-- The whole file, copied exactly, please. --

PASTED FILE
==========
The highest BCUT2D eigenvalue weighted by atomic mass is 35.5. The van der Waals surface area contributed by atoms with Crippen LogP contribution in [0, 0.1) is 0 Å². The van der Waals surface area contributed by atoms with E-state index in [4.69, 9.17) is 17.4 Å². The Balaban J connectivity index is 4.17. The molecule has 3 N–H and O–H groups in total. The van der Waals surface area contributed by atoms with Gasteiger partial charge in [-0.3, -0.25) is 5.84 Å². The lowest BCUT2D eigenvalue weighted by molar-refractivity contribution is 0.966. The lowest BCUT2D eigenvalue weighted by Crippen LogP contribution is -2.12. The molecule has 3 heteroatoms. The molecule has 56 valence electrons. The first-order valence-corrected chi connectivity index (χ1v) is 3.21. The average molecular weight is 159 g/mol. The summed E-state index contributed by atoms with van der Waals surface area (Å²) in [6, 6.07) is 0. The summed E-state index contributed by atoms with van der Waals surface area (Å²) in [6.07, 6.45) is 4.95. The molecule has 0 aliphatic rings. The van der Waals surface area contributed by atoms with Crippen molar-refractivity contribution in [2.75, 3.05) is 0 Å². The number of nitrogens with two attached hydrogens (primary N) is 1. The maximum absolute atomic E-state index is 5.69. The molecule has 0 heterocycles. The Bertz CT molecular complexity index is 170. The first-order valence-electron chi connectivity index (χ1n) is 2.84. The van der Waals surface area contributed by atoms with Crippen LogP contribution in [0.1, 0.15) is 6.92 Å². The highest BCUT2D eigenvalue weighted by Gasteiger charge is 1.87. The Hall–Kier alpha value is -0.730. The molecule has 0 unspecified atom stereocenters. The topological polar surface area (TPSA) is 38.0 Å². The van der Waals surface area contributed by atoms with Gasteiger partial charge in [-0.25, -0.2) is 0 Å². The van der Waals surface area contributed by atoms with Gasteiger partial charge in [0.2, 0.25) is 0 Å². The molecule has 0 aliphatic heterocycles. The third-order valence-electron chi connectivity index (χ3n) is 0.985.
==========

The highest BCUT2D eigenvalue weighted by atomic mass is 35.5. The van der Waals surface area contributed by atoms with Crippen LogP contribution in [0, 0.1) is 0 Å². The van der Waals surface area contributed by atoms with E-state index in [4.69, 9.17) is 17.4 Å². The Balaban J connectivity index is 4.17. The molecule has 3 N–H and O–H groups in total. The van der Waals surface area contributed by atoms with Gasteiger partial charge in [-0.3, -0.25) is 5.84 Å². The lowest BCUT2D eigenvalue weighted by molar-refractivity contribution is 0.966. The lowest BCUT2D eigenvalue weighted by Crippen LogP contribution is -2.12. The molecule has 3 heteroatoms. The molecule has 56 valence electrons. The first-order valence-corrected chi connectivity index (χ1v) is 3.21. The average molecular weight is 159 g/mol. The summed E-state index contributed by atoms with van der Waals surface area (Å²) in [6, 6.07) is 0. The summed E-state index contributed by atoms with van der Waals surface area (Å²) in [6.07, 6.45) is 4.95. The molecule has 0 aliphatic rings. The van der Waals surface area contributed by atoms with Crippen molar-refractivity contribution in [2.75, 3.05) is 0 Å². The number of nitrogens with two attached hydrogens (primary N) is 1. The maximum absolute atomic E-state index is 5.69. The molecule has 0 heterocycles. The Bertz CT molecular complexity index is 170. The first-order valence-electron chi connectivity index (χ1n) is 2.84. The van der Waals surface area contributed by atoms with Crippen LogP contribution in [0.1, 0.15) is 6.92 Å². The highest BCUT2D eigenvalue weighted by Gasteiger charge is 1.87. The Hall–Kier alpha value is -0.730. The molecule has 0 unspecified atom stereocenters. The topological polar surface area (TPSA) is 38.0 Å². The van der Waals surface area contributed by atoms with Gasteiger partial charge in [-0.25, -0.2) is 0 Å². The van der Waals surface area contributed by atoms with Gasteiger partial charge in [0.2, 0.25) is 0 Å². The molecule has 0 aliphatic heterocycles. The third-order valence-electron chi connectivity index (χ3n) is 0.985.